If you ever thought you were too old to begin writing, whether for business or pleasure, guess again. Consider these late-blooming authors:
* Laura Ingalls Wilder began writing when she was in her 40s. Her first book Little House in the Big Woods was published nearly 20 years later.
* Harriet Doerr was 74 when her first novel, Stones of Ibarra, was published.
* Frank McCourt was 66 years old when his memoir, Angela’s Ashes, was published.
* English author Daniel Defoe was almost 60 when he finished writing Robinson Crusoe.
* Nora Neale Hurston, author of Their Eyes Were Watching God, didn’t begin writing until she was in her 40s.
There are numerous other authors who did not get published or begin writing until they were in their 40s or older – proof that you don’t have to be a young spring chicken to write. (Here’s another great list of women writers who were late bloomers.)
In fact, it may be more advantageous to start a writing practice later in life rather than earlier. For one, you have the benefit of life experience. By the time you reach your forties and fifties, you’ve acquired plenty of life experience – new jobs and losses, moving to a new city perhaps, starting a family, starting a business, health crises, etc. You’re able to look back at your experiences to learn from life’s lessons. All you really need to write is the desire and a willingness to commit to it.
As I get older (and hopefully wiser), I’ve come to the conclusion that our lives are divided into two halves. The first half is all about acquiring knowledge, skills and experience. We’re students of life. During the second half of our lives – after age 45 or 50 or so – we look for opportunities to share what we’ve learned with others. We become teachers.
So it makes sense that many older adults rediscover writing as a way to express themselves while sharing their lifetime of knowledge and skills. Writing is the path to teach others about what they’ve learned on their life’s journey.
Writing also challenges you mentally, and at times, emotionally. It keeps your brain active which is important to ward off dementia. By writing, you become more aware of people and events around you too. You notice things more – like the bright colors of flowers, the sharp sweet smell of coffee in the morning, the way someone speaks. You pay more attention to these details because your writing thrives on these types of details.
If you are over age 50 and you’re new to writing, here are a few tips for starting a writing practice. Of course, many of these tips are appropriate no matter what age you are. But I think they are particularly helpful for older writers.
* Be open to learning new things. Attending workshops and classes can help you develop new skills and gain an understanding of the writing process. You’ll meet other people just like you who are starting their writing journey. You’ll have a lot to talk about with them – and a lot to write about afterwards.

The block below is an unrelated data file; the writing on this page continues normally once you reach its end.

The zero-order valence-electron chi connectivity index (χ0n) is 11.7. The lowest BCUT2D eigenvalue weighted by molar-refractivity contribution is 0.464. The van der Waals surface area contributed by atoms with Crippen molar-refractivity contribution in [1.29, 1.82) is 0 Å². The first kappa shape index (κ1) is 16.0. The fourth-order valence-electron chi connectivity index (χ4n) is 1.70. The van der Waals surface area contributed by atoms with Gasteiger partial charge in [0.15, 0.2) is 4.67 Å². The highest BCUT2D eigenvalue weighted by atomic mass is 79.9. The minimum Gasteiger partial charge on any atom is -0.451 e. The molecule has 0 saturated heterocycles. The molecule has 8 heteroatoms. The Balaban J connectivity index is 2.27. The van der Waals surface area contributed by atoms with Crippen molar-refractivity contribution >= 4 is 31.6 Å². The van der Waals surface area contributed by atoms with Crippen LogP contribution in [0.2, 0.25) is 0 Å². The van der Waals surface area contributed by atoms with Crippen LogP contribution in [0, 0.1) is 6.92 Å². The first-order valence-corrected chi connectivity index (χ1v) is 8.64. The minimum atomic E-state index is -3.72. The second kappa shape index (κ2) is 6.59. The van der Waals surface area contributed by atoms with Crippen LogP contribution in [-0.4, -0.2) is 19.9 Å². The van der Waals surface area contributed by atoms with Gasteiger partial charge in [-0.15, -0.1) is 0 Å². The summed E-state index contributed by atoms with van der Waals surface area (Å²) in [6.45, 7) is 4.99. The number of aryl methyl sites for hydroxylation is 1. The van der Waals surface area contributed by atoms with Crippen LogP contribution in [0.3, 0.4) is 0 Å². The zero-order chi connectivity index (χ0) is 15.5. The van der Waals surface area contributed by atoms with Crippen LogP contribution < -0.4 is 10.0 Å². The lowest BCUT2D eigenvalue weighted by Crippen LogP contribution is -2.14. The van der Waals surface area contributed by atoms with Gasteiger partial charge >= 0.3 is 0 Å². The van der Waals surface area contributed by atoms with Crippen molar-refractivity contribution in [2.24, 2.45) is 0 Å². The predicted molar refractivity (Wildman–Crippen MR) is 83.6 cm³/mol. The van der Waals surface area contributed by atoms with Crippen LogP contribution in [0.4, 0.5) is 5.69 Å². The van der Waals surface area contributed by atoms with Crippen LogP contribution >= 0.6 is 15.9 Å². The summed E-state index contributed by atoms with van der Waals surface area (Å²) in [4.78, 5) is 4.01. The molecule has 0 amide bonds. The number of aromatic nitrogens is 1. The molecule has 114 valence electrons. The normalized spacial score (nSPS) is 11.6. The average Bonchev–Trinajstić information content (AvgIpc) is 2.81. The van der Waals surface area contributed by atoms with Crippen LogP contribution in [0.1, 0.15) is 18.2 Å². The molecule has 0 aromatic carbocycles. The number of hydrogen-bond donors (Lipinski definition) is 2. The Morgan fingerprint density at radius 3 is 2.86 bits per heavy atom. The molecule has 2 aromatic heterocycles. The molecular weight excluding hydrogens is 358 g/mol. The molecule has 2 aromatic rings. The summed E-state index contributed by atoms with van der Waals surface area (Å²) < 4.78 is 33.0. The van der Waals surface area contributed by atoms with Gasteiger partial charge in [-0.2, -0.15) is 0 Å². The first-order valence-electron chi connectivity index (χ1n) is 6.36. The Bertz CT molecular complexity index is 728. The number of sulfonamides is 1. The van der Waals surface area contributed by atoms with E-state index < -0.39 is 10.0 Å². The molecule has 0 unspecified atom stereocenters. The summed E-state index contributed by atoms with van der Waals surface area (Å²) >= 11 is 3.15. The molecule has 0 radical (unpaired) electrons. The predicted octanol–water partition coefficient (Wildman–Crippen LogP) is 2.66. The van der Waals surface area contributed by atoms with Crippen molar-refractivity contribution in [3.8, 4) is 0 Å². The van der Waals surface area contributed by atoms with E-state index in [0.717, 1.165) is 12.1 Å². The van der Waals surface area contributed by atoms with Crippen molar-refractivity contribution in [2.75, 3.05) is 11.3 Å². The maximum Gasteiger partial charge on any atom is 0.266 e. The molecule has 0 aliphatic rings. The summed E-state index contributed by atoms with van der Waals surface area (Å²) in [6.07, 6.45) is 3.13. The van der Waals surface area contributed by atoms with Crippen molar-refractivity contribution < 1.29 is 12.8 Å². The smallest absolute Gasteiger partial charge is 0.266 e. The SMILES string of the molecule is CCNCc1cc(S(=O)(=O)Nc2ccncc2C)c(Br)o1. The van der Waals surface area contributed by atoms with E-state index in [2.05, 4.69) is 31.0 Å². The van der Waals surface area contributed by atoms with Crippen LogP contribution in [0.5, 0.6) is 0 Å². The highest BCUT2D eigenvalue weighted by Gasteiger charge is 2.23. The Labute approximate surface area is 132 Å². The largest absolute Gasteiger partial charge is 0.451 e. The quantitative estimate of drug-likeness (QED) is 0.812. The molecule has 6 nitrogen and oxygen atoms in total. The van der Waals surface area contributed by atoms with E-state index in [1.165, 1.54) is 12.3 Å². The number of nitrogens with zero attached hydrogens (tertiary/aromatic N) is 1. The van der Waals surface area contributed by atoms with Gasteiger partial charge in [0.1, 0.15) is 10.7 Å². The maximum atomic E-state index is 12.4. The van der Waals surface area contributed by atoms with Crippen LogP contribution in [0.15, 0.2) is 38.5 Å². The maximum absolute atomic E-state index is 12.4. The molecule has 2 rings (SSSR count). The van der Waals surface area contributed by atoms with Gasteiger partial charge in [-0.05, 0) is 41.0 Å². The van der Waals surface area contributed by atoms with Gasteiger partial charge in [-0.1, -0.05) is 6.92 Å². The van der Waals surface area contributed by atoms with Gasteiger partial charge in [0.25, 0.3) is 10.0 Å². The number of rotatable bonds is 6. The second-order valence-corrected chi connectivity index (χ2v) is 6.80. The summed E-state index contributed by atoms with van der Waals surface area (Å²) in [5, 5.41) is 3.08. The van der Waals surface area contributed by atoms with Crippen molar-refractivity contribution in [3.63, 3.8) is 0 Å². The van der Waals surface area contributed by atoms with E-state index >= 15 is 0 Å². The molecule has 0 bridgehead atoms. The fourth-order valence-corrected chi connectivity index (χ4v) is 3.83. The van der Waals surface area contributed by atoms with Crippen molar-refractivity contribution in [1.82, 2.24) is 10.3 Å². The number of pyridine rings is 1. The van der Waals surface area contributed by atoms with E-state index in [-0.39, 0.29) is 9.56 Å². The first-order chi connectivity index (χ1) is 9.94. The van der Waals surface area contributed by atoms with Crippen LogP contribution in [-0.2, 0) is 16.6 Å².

* Don’t overlook your life experience. You bring a lot to the table by virtue of your life experience. When it comes to writing, age is an advantage, not a flaw. Write about those experiences that made a difference in your life. Share your life story with others so they can learn from you. Your personal experience is valuable, giving your writing added depth and perspective.
* Start small and work your way into bigger projects. Especially if you’re just starting a writing habit, begin by writing shorter pieces. Even writing in your journal counts. Aim for 100 or 200 words to start, then as you get into a rhythm, you can extend yourself to 500 words or more (if your schedule allows).
You may find that starting with shorter pieces is easier because once you complete them, you feel a greater sense of accomplishment. This approach serves two purposes: it allows you to test out story concepts in shorter formats to see if they’re viable, and it helps you refine your writing technique for specific genres. Don’t be afraid to start small.
* Pay attention to the world around you. When you begin a writing practice, you may notice events and people around you more keenly. You may pay more attention to little details – the way a woman’s dress moves when she walks down the street, the smell of onions and garlic as you pass an Italian restaurant, or the cheerful chirping of birds outside your window at five in the morning. Writing gives you a renewed appreciation for life, one you appreciate even more as you get older.
* Make an appointment with yourself to write. Put the appointment in your calendar. If you’re good about keeping appointments, you’ll likely be as vigilant about keeping up with your writing practice.
* Create a body of work you can be proud of. Regardless if you get published or not, keep writing to complete as many essays, stories and blog posts as you can. You’ll develop a body of work to leave as your legacy. More important, your body of work is evidence that you are never too old to start a writing practice.
The best part about starting a writing practice is that you can write well into your 70s, 80s or 90s. No matter what age you are, you can enjoy a writing life for years to come.